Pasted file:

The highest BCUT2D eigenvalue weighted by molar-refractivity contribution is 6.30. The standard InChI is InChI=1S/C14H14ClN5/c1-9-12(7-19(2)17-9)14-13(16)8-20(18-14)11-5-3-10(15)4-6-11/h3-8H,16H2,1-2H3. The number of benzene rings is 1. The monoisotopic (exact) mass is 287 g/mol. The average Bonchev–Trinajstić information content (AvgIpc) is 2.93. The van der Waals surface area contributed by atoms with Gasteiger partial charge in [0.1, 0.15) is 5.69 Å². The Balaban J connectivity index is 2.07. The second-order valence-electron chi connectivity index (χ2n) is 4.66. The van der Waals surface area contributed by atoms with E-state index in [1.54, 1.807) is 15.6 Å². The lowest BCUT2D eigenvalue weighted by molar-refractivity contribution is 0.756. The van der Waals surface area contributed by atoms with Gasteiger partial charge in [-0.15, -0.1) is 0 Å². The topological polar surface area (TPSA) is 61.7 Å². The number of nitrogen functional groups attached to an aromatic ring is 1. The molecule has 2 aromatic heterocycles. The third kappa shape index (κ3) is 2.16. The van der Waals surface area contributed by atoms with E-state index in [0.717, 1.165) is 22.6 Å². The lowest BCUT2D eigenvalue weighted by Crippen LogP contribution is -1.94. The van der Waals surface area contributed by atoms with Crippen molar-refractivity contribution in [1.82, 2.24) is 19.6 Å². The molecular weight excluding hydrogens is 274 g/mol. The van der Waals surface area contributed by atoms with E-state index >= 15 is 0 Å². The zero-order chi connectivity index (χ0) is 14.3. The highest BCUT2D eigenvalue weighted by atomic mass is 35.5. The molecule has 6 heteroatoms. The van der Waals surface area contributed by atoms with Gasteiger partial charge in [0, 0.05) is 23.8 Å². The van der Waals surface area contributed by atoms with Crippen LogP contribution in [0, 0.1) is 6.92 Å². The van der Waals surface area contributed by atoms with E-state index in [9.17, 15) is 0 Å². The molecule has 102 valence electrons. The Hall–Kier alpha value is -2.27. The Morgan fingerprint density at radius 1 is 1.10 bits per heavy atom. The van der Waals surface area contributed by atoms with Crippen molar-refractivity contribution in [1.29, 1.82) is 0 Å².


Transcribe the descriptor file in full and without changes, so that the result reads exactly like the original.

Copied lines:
The highest BCUT2D eigenvalue weighted by molar-refractivity contribution is 6.30. The standard InChI is InChI=1S/C14H14ClN5/c1-9-12(7-19(2)17-9)14-13(16)8-20(18-14)11-5-3-10(15)4-6-11/h3-8H,16H2,1-2H3. The number of benzene rings is 1. The monoisotopic (exact) mass is 287 g/mol. The average Bonchev–Trinajstić information content (AvgIpc) is 2.93. The van der Waals surface area contributed by atoms with Gasteiger partial charge in [0.1, 0.15) is 5.69 Å². The Balaban J connectivity index is 2.07. The second-order valence-electron chi connectivity index (χ2n) is 4.66. The van der Waals surface area contributed by atoms with E-state index in [1.54, 1.807) is 15.6 Å². The lowest BCUT2D eigenvalue weighted by molar-refractivity contribution is 0.756. The van der Waals surface area contributed by atoms with Gasteiger partial charge in [-0.15, -0.1) is 0 Å². The topological polar surface area (TPSA) is 61.7 Å². The number of nitrogen functional groups attached to an aromatic ring is 1. The molecule has 2 aromatic heterocycles. The third kappa shape index (κ3) is 2.16. The van der Waals surface area contributed by atoms with E-state index in [0.717, 1.165) is 22.6 Å². The lowest BCUT2D eigenvalue weighted by Crippen LogP contribution is -1.94. The van der Waals surface area contributed by atoms with Crippen molar-refractivity contribution in [1.82, 2.24) is 19.6 Å². The molecular weight excluding hydrogens is 274 g/mol. The van der Waals surface area contributed by atoms with E-state index >= 15 is 0 Å². The zero-order chi connectivity index (χ0) is 14.3. The highest BCUT2D eigenvalue weighted by atomic mass is 35.5. The molecule has 6 heteroatoms. The van der Waals surface area contributed by atoms with Gasteiger partial charge in [0, 0.05) is 23.8 Å². The van der Waals surface area contributed by atoms with Crippen LogP contribution in [0, 0.1) is 6.92 Å². The van der Waals surface area contributed by atoms with E-state index in [9.17, 15) is 0 Å². The molecule has 102 valence electrons. The Hall–Kier alpha value is -2.27. The Morgan fingerprint density at radius 1 is 1.10 bits per heavy atom. The van der Waals surface area contributed by atoms with Crippen molar-refractivity contribution in [1.29, 1.82) is 0 Å².